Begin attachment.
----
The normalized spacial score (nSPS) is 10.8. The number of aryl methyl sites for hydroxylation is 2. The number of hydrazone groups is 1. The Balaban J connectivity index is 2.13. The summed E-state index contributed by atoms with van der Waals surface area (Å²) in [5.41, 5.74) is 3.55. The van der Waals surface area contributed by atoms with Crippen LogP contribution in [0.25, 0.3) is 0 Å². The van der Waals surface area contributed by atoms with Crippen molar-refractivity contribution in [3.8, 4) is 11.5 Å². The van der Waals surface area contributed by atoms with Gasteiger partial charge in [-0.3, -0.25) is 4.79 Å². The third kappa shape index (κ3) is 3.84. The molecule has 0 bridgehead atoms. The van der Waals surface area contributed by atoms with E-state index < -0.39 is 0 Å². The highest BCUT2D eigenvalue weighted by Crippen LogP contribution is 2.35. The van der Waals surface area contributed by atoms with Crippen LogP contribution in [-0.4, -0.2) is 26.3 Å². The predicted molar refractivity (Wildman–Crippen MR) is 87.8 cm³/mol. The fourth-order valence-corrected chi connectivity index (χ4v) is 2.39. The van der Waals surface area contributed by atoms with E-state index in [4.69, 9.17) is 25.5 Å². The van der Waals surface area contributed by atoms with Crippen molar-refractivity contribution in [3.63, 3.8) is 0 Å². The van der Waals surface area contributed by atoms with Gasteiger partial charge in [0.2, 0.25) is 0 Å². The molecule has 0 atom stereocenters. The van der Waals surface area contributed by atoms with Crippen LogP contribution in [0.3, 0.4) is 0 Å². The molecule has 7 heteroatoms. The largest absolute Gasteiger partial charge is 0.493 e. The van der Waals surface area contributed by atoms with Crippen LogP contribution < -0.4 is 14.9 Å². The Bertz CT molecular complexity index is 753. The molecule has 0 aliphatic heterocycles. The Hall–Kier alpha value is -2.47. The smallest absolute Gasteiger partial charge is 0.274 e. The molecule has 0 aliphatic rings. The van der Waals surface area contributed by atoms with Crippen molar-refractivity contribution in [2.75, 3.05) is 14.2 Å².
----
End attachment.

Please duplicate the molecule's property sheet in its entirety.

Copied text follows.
The normalized spacial score (nSPS) is 10.8. The number of aryl methyl sites for hydroxylation is 2. The number of hydrazone groups is 1. The Balaban J connectivity index is 2.13. The summed E-state index contributed by atoms with van der Waals surface area (Å²) in [5.41, 5.74) is 3.55. The van der Waals surface area contributed by atoms with Crippen LogP contribution in [0.25, 0.3) is 0 Å². The van der Waals surface area contributed by atoms with Crippen molar-refractivity contribution in [3.8, 4) is 11.5 Å². The van der Waals surface area contributed by atoms with Gasteiger partial charge in [-0.3, -0.25) is 4.79 Å². The third kappa shape index (κ3) is 3.84. The molecule has 0 bridgehead atoms. The van der Waals surface area contributed by atoms with E-state index < -0.39 is 0 Å². The highest BCUT2D eigenvalue weighted by Crippen LogP contribution is 2.35. The van der Waals surface area contributed by atoms with Crippen LogP contribution in [-0.4, -0.2) is 26.3 Å². The predicted molar refractivity (Wildman–Crippen MR) is 87.8 cm³/mol. The fourth-order valence-corrected chi connectivity index (χ4v) is 2.39. The van der Waals surface area contributed by atoms with E-state index in [4.69, 9.17) is 25.5 Å². The van der Waals surface area contributed by atoms with Crippen molar-refractivity contribution in [3.63, 3.8) is 0 Å². The van der Waals surface area contributed by atoms with Gasteiger partial charge in [0.2, 0.25) is 0 Å². The molecule has 0 atom stereocenters. The van der Waals surface area contributed by atoms with Crippen LogP contribution in [0.3, 0.4) is 0 Å². The molecule has 7 heteroatoms. The largest absolute Gasteiger partial charge is 0.493 e. The van der Waals surface area contributed by atoms with Crippen LogP contribution < -0.4 is 14.9 Å². The Bertz CT molecular complexity index is 753. The molecule has 0 aliphatic heterocycles. The Hall–Kier alpha value is -2.47. The smallest absolute Gasteiger partial charge is 0.274 e. The molecule has 0 aliphatic rings. The van der Waals surface area contributed by atoms with Crippen molar-refractivity contribution in [2.75, 3.05) is 14.2 Å².